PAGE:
I have been critical many times in the past of those who have decided that the paying public in Croke Park cannot be trusted with replays on the big screen of controversial (and not so controversial) incidents. At the slightest hint of danger, the screens flash to an advertisement. Censorship GAA style. Meanwhile, over in Lansdowne Road, all acts of foul play are replayed over and over again without any rioting in the streets.
I was at the Dublin-Kerry match in the first round of the Allianz League and, to my surprise, several incidents were replayed which normally would have been dispatched to the bin.
Perhaps the censor was on a night off, but this was a welcome development because a GAA audience is just as mature as any other. In the past the official line was that it might show a referee in a bad light for getting a decision wrong, well so be it. No referee has been shot at dawn for getting something wrong, even if many were tempted. People move on and I hope that Glasnost, the Russian word for openness and transparency, has hit the GAA.
There's nothing worse than sitting at a match in Croke Park and not being able to see a replay of an incident, and not knowing what happened until later when you get to see it on TV. So hopefully the GAA propaganda department, which can be very touchy about criticism, realises that a few shouts from disgruntled supporters is not the end of the world. Show everything that happens - warts and all.
When it was decided to make David Clifford the captain of Kerry there was a lot of debate about whether he was up to the job, or if it is asking too much of a very young man. The first three league games seem to indicate that the leadership role has had no effect on his individual game. That, however, is not the point.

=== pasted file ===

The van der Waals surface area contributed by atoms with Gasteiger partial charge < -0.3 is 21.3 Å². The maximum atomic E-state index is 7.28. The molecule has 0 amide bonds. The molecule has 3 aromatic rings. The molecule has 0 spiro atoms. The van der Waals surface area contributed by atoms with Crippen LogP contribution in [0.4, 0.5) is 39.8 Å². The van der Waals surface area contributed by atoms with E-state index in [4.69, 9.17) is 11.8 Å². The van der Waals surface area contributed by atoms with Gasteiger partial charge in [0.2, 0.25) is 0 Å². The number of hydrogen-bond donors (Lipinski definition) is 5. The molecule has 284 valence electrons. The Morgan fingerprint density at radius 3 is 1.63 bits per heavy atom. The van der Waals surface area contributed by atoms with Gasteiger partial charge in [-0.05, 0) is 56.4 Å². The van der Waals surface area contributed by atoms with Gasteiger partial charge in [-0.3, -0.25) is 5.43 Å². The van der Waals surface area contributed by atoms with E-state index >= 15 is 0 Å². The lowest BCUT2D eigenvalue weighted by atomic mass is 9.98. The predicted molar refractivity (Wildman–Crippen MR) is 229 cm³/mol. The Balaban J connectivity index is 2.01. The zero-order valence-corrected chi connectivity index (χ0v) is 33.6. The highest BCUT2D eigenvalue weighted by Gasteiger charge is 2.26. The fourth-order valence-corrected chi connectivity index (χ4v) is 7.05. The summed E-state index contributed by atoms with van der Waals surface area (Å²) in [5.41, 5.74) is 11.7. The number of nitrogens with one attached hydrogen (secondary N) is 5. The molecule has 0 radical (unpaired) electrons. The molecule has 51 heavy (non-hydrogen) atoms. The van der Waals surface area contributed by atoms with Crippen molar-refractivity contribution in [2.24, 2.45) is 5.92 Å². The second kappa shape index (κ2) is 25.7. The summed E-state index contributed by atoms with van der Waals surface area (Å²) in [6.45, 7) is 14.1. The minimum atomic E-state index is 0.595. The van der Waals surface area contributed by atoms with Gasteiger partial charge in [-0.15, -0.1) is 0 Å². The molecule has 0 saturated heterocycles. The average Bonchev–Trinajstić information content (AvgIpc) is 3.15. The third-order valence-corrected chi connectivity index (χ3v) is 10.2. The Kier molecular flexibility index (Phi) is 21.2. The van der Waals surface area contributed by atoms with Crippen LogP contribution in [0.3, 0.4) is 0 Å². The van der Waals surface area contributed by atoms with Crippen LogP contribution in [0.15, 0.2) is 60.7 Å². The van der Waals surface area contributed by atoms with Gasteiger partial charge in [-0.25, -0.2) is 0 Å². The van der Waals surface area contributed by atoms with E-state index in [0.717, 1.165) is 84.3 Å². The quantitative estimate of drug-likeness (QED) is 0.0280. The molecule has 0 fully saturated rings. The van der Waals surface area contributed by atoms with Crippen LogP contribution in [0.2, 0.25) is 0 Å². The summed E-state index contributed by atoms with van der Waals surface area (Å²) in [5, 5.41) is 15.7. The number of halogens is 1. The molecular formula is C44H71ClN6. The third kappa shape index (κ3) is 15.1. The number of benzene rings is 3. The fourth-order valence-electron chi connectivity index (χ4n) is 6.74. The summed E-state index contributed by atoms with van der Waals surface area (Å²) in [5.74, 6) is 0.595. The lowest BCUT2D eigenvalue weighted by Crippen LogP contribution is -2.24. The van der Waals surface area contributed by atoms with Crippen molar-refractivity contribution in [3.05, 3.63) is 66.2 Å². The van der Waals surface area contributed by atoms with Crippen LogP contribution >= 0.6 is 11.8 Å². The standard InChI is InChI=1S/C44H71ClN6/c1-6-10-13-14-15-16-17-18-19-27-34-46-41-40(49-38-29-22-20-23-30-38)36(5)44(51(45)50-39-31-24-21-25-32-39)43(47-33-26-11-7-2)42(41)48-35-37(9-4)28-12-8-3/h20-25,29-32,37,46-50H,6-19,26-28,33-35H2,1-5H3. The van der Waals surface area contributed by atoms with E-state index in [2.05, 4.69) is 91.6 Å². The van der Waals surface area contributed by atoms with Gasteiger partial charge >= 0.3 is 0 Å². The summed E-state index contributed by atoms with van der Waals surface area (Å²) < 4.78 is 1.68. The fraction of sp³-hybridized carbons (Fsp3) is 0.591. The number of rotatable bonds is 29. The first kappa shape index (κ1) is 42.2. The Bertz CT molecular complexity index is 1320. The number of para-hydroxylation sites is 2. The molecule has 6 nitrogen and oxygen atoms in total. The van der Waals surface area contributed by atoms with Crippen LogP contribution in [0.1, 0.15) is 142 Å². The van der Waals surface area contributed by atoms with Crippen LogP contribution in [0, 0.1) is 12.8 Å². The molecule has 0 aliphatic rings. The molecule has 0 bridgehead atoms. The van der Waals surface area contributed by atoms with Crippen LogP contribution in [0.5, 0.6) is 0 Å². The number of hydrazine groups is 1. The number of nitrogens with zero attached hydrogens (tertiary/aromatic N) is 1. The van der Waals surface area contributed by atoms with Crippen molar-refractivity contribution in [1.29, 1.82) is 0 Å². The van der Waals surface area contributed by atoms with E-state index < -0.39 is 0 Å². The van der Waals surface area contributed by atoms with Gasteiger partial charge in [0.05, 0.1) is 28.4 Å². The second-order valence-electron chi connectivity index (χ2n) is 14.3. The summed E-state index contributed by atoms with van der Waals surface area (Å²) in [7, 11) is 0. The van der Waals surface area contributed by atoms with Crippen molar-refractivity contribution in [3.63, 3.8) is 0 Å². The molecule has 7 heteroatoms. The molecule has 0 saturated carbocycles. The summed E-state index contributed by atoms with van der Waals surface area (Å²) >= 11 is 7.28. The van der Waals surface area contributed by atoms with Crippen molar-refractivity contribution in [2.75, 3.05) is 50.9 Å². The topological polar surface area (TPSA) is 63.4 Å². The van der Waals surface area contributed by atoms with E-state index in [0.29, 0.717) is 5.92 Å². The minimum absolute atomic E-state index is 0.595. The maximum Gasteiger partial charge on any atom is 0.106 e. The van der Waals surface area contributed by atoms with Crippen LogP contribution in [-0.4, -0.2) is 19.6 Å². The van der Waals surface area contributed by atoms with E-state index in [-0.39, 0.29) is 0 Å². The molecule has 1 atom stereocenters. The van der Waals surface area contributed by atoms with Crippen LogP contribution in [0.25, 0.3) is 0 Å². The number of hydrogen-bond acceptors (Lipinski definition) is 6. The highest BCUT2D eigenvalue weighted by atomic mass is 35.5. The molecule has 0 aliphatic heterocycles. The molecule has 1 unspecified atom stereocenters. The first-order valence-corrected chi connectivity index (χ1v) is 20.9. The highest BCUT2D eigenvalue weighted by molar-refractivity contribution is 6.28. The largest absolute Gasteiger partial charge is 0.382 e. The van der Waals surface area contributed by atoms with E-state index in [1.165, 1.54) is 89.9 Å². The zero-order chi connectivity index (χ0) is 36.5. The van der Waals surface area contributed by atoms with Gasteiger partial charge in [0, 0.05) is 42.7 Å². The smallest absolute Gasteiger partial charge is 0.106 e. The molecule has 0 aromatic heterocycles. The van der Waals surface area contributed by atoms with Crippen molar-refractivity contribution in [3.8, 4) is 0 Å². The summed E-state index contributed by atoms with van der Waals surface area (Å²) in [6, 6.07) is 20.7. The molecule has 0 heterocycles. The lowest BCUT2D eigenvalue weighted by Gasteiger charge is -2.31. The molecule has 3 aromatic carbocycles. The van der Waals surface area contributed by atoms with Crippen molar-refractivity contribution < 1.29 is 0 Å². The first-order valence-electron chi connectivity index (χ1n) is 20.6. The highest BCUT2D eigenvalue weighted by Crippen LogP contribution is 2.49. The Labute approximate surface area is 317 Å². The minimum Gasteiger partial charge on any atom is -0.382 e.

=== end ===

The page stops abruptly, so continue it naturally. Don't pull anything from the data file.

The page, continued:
The Kerry system of having the county champions nominating the captain is out-dated and serves no purpose, even if it was retained by delegates in a recent vote. This method has reduced the role, at least occasionally, to a glorified coin tosser and there have been numerous times in the past when the captain was on and off the team or sometimes just an unsuitable player for the role. Of course it also means that a player who comes from a poor club whose divisional side does not win the championship can never be captain of Kerry. It is a most unfair system.
A good captain is a leader, sometimes by word but even better by deed. He should command respect by force of personality and not by a title thrust upon him. I played under great captains who lifted the Sam Maguire, Mick Lyons and Joe Cassells. They did not say much as they did their talking on the field, but when they did speak we all listened and followed. So the captain is normally a man of maturity, even if Michael Murphy was very young when successfully taking over Donegal.
Clifford may be all these things and more, but the point is he should have been chosen by the team management as the leader of the players. Nobody knows from the outside what effect the captaincy is having on Clifford. Perhaps it is elevating him to even greater displays, maybe he would have been picked anyway by the management and have the overwhelming support of the players. We just don't know. All we can be sure of is that if it is putting extra pressure on him it is certainly not showing. Again, not the point.